Dr Timothy Synnott, COO, Minería Responsable S.C (a new ResponsibleSteel Associate), outlines Minería Responsable’s role in supporting the uptake of standards for responsible mining.
A powerful element of the ResponsibleSteel programme is the requirement to obtain raw materials from responsible sources (see update on site and product certification). This provides a new and urgent incentive for mining companies to address their social and environmental impacts.
The list of steel’s core raw materials in the ResponsibleSteel draft standard shows that the steel industry depends on countless mining operations worldwide. These mines have positive socio-economic impacts, but their negative impacts are under scrutiny. Recent disasters, including failures of tailings dams, have encouraged calls for stronger laws, regulations and monitoring. Certification, combined with industrial demands, can provide valuable incentives. Public concerns can generate rewards as well as penalties.
The ResponsibleSteel standard has many elements in common with sustainability standards of the ISEAL system, applied in many industries, from forestry and fisheries, to gold and golf courses. They are developed by international multi-stakeholder agreements, to cover legal, social, environmental and economic responsibility. Many of these standards were created in response to concerns about negative impacts, including illegal logging, over-fishing, “blood diamonds” and disrespect for the rights of communities and indigenous peoples.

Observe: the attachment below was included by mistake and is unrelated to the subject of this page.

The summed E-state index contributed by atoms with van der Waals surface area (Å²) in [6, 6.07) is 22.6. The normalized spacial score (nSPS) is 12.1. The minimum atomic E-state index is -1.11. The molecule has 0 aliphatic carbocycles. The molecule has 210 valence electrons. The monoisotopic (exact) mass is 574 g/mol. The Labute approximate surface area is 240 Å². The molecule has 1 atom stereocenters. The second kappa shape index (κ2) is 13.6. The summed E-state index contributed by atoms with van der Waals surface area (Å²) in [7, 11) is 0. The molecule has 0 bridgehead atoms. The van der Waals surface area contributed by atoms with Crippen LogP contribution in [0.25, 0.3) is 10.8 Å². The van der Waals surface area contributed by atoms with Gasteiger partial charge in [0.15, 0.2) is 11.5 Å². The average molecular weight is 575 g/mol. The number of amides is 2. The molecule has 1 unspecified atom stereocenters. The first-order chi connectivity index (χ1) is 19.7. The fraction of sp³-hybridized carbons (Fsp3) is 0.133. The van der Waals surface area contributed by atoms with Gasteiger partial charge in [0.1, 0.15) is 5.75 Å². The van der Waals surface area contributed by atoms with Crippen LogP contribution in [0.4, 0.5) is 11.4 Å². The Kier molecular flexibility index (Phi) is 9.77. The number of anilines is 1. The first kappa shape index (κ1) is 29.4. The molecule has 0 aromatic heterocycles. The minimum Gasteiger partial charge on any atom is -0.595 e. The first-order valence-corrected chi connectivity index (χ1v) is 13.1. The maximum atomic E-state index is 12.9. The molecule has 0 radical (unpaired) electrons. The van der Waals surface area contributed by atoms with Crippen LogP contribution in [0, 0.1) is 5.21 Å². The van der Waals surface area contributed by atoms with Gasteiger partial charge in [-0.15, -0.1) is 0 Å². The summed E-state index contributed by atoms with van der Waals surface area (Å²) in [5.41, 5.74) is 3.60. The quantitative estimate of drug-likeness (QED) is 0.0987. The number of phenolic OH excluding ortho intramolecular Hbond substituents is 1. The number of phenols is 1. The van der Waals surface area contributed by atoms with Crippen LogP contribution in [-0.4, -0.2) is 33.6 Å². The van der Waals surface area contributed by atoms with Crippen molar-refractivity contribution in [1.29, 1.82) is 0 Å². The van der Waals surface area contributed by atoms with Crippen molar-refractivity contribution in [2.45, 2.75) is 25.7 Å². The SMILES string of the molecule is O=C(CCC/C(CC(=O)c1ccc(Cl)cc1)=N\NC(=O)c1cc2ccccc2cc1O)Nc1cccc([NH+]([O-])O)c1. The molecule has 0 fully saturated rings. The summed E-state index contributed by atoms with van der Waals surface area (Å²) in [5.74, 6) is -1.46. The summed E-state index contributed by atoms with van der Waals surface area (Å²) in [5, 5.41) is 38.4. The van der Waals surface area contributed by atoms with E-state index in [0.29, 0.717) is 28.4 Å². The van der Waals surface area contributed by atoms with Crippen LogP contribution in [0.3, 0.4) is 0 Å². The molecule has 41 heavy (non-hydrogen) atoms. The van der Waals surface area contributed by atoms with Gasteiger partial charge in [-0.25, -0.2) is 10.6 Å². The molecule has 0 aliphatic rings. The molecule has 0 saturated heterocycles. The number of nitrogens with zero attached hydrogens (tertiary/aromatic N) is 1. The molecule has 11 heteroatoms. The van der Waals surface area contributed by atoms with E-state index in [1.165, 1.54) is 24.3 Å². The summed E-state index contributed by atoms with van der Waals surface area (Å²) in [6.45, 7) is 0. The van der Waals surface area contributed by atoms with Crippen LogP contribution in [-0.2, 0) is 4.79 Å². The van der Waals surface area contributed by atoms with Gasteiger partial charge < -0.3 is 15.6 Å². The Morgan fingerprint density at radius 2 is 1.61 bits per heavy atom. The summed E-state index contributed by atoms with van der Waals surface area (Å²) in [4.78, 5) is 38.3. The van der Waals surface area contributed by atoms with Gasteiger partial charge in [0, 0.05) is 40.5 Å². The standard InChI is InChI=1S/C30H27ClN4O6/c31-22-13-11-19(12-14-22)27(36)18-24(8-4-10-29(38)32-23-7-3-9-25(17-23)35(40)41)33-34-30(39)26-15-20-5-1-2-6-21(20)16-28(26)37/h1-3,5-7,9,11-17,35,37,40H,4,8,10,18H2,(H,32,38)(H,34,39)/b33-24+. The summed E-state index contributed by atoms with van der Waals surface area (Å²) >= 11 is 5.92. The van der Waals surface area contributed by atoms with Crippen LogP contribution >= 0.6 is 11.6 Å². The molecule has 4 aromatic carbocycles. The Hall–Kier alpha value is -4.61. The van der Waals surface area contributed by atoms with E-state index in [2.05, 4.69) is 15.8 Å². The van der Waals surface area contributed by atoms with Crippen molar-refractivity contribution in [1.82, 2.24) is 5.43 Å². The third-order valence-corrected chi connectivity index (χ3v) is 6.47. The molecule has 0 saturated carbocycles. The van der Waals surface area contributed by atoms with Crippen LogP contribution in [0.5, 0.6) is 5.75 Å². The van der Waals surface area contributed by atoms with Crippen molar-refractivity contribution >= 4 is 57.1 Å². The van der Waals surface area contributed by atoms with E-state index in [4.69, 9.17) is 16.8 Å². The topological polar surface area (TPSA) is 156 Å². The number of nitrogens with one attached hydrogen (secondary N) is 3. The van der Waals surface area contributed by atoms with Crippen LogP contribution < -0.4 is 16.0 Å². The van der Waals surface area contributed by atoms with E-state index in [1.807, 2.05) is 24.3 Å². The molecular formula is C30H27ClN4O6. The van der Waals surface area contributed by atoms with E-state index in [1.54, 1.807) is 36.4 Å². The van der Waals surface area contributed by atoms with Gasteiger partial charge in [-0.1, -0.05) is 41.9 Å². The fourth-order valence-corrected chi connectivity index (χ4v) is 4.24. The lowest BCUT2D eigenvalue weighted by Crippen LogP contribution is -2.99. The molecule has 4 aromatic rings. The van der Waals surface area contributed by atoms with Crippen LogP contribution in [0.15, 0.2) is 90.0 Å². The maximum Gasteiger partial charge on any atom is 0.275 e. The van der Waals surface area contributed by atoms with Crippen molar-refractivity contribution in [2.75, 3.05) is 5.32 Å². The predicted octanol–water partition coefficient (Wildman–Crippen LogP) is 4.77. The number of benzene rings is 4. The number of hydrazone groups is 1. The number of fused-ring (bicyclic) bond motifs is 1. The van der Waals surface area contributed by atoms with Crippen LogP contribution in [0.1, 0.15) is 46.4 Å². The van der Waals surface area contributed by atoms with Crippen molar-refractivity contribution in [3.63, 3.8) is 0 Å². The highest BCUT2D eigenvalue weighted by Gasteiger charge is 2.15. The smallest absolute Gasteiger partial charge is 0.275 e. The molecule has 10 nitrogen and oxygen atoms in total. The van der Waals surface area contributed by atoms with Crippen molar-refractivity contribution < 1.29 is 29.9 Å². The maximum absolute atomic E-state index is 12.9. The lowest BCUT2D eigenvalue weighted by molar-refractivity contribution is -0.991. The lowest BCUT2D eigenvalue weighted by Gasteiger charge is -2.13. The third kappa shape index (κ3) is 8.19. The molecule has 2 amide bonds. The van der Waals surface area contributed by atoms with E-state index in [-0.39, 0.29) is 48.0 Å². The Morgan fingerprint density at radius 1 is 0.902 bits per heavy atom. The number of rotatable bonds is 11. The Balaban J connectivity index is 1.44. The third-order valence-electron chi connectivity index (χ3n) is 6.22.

Certification of responsible mining is now available worldwide by IRMA, the Initiative for Responsible Mining Assurance, www.responsiblemining.net. The IRMA standard, like the ResponsibleSteel standard, represents a broad consensus among interested and affected parties, based on international agreements and recommendations. Many mining companies are now studying the IRMA system, and some have already applied for audits, aiming at full certification in 2020.
I started work on the Forest Stewardship Council (FSC) certification system 30 years ago, when the reputation of forestry and logging was at its lowest ebb. Now, the reputation of the industry as a whole has been transformed. Five years ago, I became convinced that IRMA certification could have a similar impact on mining, especially in countries where mining has a poor reputation, as in Mexico. We have set up an organization to accompany mining companies through the process: Minería Responsable S.C. Our first client, Carrizal Mining SA de CV (zinc etc.), is now ready for its first audit by an approved certification organization, SCS Global Services.
We will work with mining companies that want to prepare themselves for auditing by accredited certifiers. The steps will include an appreciation of the standard, a self-evaluation using IRMA guidelines, the changes needed to policies and procedures, and the training of staff for their implementation.